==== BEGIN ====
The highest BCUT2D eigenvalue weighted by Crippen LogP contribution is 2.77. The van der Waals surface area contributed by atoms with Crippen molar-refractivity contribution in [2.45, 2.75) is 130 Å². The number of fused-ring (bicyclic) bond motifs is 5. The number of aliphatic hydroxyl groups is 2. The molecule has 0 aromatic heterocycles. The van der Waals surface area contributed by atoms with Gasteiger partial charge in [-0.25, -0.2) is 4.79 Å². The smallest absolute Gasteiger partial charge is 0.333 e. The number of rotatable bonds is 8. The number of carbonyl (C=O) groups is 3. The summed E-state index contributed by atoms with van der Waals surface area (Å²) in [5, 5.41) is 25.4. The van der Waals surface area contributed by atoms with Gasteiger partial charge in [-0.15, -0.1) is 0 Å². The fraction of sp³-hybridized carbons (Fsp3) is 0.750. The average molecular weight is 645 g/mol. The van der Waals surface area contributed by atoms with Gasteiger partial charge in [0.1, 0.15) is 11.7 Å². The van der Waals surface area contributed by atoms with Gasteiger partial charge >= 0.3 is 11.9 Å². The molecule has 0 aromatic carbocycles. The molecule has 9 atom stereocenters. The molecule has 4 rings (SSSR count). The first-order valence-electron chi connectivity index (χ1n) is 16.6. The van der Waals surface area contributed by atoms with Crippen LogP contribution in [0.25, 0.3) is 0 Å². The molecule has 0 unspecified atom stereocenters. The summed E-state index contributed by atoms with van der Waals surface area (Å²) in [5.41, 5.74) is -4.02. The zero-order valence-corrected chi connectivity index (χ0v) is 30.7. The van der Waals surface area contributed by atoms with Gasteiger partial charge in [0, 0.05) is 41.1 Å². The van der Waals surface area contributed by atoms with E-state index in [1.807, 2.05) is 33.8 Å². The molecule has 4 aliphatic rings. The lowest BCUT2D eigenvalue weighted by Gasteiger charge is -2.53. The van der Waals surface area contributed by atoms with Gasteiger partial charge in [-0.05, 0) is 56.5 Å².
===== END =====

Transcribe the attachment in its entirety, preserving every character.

The highest BCUT2D eigenvalue weighted by Crippen LogP contribution is 2.77. The van der Waals surface area contributed by atoms with Crippen molar-refractivity contribution in [2.45, 2.75) is 130 Å². The number of fused-ring (bicyclic) bond motifs is 5. The number of aliphatic hydroxyl groups is 2. The molecule has 0 aromatic heterocycles. The van der Waals surface area contributed by atoms with Gasteiger partial charge in [-0.25, -0.2) is 4.79 Å². The smallest absolute Gasteiger partial charge is 0.333 e. The number of rotatable bonds is 8. The number of carbonyl (C=O) groups is 3. The summed E-state index contributed by atoms with van der Waals surface area (Å²) in [5, 5.41) is 25.4. The van der Waals surface area contributed by atoms with Gasteiger partial charge in [-0.15, -0.1) is 0 Å². The fraction of sp³-hybridized carbons (Fsp3) is 0.750. The average molecular weight is 645 g/mol. The van der Waals surface area contributed by atoms with Gasteiger partial charge in [0.1, 0.15) is 11.7 Å². The van der Waals surface area contributed by atoms with Gasteiger partial charge >= 0.3 is 11.9 Å². The molecule has 0 aromatic carbocycles. The molecule has 9 atom stereocenters. The molecule has 4 rings (SSSR count). The first-order valence-electron chi connectivity index (χ1n) is 16.6. The van der Waals surface area contributed by atoms with Crippen LogP contribution in [0.25, 0.3) is 0 Å². The molecule has 0 unspecified atom stereocenters. The summed E-state index contributed by atoms with van der Waals surface area (Å²) in [5.41, 5.74) is -4.02. The zero-order valence-corrected chi connectivity index (χ0v) is 30.7. The van der Waals surface area contributed by atoms with Gasteiger partial charge in [0, 0.05) is 41.1 Å². The van der Waals surface area contributed by atoms with E-state index in [1.807, 2.05) is 33.8 Å². The molecule has 4 aliphatic rings. The lowest BCUT2D eigenvalue weighted by Gasteiger charge is -2.53. The van der Waals surface area contributed by atoms with Gasteiger partial charge in [-0.05, 0) is 56.5 Å².